Main image with The Pie Shops

BlackBook Tracks #31: It’s Too Cold to Exist

Word on the street is that we’re in the dead of winter right now. (Another compelling reason to be at Sundance right now is that it’s actually warmer in Park City than it is in New York.) Summer music may be more fun, but this is the time to curl up with a mug of cider and songs that come from cold places.

Torres – “When Winter’s Over”

My current favorite pastime is listening to Nashville singer-songwriter Torres and emoting deeply. Her music sounds perfect when everything is numb except for your feelings, and “When Winter’s Over” hits the spot. Unfortunately, winter is not actually over yet.

Beach House – “I Do Not Care For The Winter Sun”

The temperatures keep dropping, but at least Victoria LeGrand’s voice will keep you warm. Let’s pretend that is physically possible.

Niki & The Dove – “Winterheart”

My heart is frozen. So is my soul.

JEFF the Brotherhood – “Hypnotic Winter”

Nashville rockers JEFF the Brotherhood manage to sound pretty optimistic about the season, which we could probably all do with.

The Dodos – “Winter”

If you’re already starting to get angry about Valentine’s Day coming up, this is for you. The bittersweet jangle works wonders.

Belle & Sebastian – “Winter Wooskie”

“Who’s that girl? She must be nearly freezing” is a semi-iconic Belle & Sebastian line that’s apt for this week. In classic fashion, “Winter Wooskie” paints a wistful portrait with just the right amount of detail.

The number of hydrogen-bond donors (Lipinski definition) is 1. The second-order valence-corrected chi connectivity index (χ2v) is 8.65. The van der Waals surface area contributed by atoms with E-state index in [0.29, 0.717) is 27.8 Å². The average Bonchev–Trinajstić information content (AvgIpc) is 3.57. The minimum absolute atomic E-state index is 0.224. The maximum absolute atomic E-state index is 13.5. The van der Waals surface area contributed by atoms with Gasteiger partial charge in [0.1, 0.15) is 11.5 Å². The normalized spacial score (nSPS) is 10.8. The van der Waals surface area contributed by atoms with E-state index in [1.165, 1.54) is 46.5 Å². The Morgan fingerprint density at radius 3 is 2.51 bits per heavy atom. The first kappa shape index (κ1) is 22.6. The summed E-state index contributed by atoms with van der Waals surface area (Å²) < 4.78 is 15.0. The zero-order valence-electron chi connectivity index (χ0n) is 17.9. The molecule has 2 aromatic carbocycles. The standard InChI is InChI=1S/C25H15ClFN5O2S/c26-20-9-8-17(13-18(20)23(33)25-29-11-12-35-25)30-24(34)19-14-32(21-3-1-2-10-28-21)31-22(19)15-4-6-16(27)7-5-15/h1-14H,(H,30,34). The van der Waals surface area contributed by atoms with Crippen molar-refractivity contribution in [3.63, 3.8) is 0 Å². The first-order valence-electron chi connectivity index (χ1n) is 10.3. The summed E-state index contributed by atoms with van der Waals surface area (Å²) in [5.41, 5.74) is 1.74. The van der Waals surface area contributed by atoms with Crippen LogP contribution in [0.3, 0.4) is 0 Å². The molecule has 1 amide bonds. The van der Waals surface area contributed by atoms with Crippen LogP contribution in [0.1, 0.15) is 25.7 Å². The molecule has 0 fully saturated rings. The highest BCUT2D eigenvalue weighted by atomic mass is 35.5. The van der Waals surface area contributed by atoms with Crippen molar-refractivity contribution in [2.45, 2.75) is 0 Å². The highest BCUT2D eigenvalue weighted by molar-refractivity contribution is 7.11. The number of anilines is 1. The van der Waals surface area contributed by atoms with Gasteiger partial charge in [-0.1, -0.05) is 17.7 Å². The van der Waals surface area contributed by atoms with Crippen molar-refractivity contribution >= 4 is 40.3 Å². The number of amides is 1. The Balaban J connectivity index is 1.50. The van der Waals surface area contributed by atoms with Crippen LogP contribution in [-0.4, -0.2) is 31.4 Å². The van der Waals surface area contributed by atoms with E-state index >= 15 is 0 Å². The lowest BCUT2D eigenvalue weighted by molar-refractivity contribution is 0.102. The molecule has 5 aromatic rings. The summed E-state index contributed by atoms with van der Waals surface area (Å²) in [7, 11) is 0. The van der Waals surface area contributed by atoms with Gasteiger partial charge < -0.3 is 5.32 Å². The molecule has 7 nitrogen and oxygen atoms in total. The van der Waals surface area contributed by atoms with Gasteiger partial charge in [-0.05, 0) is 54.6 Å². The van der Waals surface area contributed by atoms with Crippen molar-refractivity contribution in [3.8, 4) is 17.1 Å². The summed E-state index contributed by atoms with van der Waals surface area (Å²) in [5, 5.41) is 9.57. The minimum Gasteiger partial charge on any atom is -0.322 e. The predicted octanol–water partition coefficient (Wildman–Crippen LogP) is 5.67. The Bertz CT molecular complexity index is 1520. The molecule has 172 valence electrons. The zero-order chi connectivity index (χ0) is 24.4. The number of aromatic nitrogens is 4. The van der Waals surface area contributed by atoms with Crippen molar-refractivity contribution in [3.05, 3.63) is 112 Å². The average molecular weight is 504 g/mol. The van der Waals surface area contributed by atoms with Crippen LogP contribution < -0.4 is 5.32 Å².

Nico – “Winter Song”

John Cale recently paid tribute to Nico with a host of other artists, including Sharon Van Etten and Alison Mosshart. Since you’re not going outside anyways, now seems like the perfect time to revisit Chelsea Girl.

Fleet Foxes – “White Winter Hymnal”

Because with those harmonies, it’s easier to pretend that this is just “crisp” and “refreshing.”

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BlackBook Tracks #30: Catfish Is A Verb

I guess that these songs are for you to listen to while you think about sports and use “Catfish” as a verb, but I have approximately zero comprehension of what’s going on with that.

This Many Boyfriends – “Tina Weymouth”

It’s been a while since I came across a solid song about music itself, and this track named after the Talking Heads legend fits the bill perfectly. Opening with the line “You love pop songs about love more than being in love in the first place,” it captures the enduring spirit of High Fidelity.